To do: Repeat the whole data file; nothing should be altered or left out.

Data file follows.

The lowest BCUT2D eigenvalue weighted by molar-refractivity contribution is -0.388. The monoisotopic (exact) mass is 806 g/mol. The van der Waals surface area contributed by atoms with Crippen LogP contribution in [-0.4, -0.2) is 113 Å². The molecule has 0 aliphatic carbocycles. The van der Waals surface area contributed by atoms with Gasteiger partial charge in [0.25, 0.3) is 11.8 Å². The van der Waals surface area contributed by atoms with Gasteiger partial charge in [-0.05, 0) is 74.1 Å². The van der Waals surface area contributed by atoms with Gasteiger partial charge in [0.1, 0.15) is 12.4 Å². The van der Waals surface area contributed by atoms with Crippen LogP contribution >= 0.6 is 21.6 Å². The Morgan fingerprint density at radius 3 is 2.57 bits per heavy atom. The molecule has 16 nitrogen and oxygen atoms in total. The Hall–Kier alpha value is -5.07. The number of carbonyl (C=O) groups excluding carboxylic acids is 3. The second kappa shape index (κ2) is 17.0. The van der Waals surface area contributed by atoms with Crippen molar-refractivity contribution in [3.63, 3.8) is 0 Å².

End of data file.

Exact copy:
The lowest BCUT2D eigenvalue weighted by molar-refractivity contribution is -0.388. The monoisotopic (exact) mass is 806 g/mol. The van der Waals surface area contributed by atoms with Crippen LogP contribution in [-0.4, -0.2) is 113 Å². The molecule has 0 aliphatic carbocycles. The van der Waals surface area contributed by atoms with Gasteiger partial charge in [0.25, 0.3) is 11.8 Å². The van der Waals surface area contributed by atoms with Gasteiger partial charge in [-0.05, 0) is 74.1 Å². The van der Waals surface area contributed by atoms with Gasteiger partial charge in [0.1, 0.15) is 12.4 Å². The van der Waals surface area contributed by atoms with Crippen LogP contribution >= 0.6 is 21.6 Å². The Morgan fingerprint density at radius 3 is 2.57 bits per heavy atom. The molecule has 16 nitrogen and oxygen atoms in total. The Hall–Kier alpha value is -5.07. The number of carbonyl (C=O) groups excluding carboxylic acids is 3. The second kappa shape index (κ2) is 17.0. The van der Waals surface area contributed by atoms with Crippen molar-refractivity contribution in [3.63, 3.8) is 0 Å².